Much celebrated for his forthright bravery, Macbeth is a state hero. After the bloody defeat of a rebel army, he encounters a trio of strangers who predict that one day he will be King. Having delivered their ambiguous message, they vanish, leaving a mind cracked open.
Fearing that her husband lacks the vital drive to take charge of his fate, Lady Macbeth invokes her stronger nature to fulfil their destiny. The plan she hatches will trigger an uncontrollable train of events, hurtling two corrupted souls to the heart of darkness.
In this contemporary production, Shakespeare’s great tragedy shows ambition fallingheadlong into tyranny and chaos. As appearances increasingly deceive, the nature of reality itself comes into question.
Paul Miller is Artistic Director of the Orange Tree Theatre, Richmond. He was previously Associate Director at Sheffield Theatres, where his productions included John Simm’sHamlet.
John Simm makes his Chichester debut in the title role. Among his extensive screen and stage work, recent credits include Strangers, Collateral and Doctor Who on television, andPinter at the Pinter: Six (West End).
Dervla Kirwan plays Lady Macbeth. Her stage work includes Goneril in King Lear (2017),Frankie and Johnny (2014) and Uncle Vanya (2012) at Chichester and, most recently, JesusHopped the ‘A’ Train (Young Vic). She also appeared in Strangers alongside John Simm.
Macbeth will be designed by Simon Daw, with lighting by Mark Doubleday.
SING YER HEART OUT FOR THE LADS
By Roy Williams. Directed by Nicole Charles.
5 October – 2 November, The Spiegeltent.
Saturday 7 October. Gina, landlady of The King George pub, has a lot on her plate. The England vs Germany World Cup qualifying match is about to start, the pub football team isabout to charge in and the TV’s on the blink.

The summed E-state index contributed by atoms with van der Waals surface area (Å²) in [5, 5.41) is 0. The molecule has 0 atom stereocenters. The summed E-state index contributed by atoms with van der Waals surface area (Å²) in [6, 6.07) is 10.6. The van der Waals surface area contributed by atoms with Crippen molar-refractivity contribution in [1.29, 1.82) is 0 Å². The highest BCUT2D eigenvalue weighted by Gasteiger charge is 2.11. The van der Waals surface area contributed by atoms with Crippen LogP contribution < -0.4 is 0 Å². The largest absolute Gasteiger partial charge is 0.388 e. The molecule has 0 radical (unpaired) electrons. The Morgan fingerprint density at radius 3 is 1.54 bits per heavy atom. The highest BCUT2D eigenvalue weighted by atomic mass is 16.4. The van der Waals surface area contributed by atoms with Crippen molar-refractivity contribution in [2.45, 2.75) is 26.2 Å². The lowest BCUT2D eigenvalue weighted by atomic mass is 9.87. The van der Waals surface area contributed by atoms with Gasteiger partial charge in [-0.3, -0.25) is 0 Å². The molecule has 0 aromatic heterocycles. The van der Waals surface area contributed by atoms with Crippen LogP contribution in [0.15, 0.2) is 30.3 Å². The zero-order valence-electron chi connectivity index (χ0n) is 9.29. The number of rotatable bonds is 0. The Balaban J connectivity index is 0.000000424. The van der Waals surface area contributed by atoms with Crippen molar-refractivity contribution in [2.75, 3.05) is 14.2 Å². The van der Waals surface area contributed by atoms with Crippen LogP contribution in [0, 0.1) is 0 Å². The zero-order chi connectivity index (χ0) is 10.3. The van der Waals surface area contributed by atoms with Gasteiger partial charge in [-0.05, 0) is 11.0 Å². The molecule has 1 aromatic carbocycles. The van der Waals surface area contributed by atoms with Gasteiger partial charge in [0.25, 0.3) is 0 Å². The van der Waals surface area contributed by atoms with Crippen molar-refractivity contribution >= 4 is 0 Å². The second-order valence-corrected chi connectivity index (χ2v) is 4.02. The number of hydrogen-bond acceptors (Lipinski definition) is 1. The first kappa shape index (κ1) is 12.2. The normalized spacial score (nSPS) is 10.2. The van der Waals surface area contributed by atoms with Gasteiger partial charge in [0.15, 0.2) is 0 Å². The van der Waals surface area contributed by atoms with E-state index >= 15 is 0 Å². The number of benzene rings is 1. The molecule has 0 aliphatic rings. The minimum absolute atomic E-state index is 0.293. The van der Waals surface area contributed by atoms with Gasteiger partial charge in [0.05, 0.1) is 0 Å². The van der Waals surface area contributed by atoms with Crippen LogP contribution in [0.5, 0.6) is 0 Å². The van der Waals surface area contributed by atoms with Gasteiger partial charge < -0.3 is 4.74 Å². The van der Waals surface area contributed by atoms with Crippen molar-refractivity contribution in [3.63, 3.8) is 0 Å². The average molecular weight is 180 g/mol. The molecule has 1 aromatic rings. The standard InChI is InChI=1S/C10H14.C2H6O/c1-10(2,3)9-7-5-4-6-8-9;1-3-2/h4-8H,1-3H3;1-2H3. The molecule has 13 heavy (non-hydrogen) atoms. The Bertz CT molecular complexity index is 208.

Over the next few hours, national defeat looms and xenophobic tensions rise, fuelled by the inarticulate fury of the pub team captain, Lawrie, and the insidious propaganda of right-wing extremist Alan. And while policeman Lee struggles to keep the peace, disillusioned squaddieMark and Gina’s bullied son Glen are fighting their own demons.
Premiered at the National Theatre in 2002, Roy Williams’s ferocious, funny and disturbingplay takes aim at what it means to be black, white and English in twenty-first century Britain. Scoring high on foul language, threat and vulgar humour, Sing Yer Heart Out for the Lads is definitely not for the faint of heart.
Roy Williams’s award-winning plays have also been staged at the RSC and the Royal Court. Nicole Charles’s recent work includes Emilia at Shakespeare’s Globe and in theWest End.
Sing Yer Heart Out for the Lads will be performed in The Spiegeltent, which will be transformed into a pub setting to create an immersive theatrical experience.
Please note this play contains extremely strong language that some people may find upsetting. Recommended for ages 16+.
THE BUTTERFLY LION
By Michael Morpurgo
A new adaptation by Anna LedwichDirected by Dale Rooks
5 October – 9 November, Minerva Theatre.
When Bertie is sent away from the African farm of his childhood to school in England, he leaves behind not only his beloved mother and the beautiful land, swarming with wildlife, but also his best friend – a white lion he rescued as a cub.
Bertie’s struggle to adjust to his new life in harsh, grey England is alleviated only by a chance friendship with the equally lonely Millie and his dreams of his treasured lion, now trapped in a French circus. But their remarkable journey is only just beginning, and the pair are destined to meet again.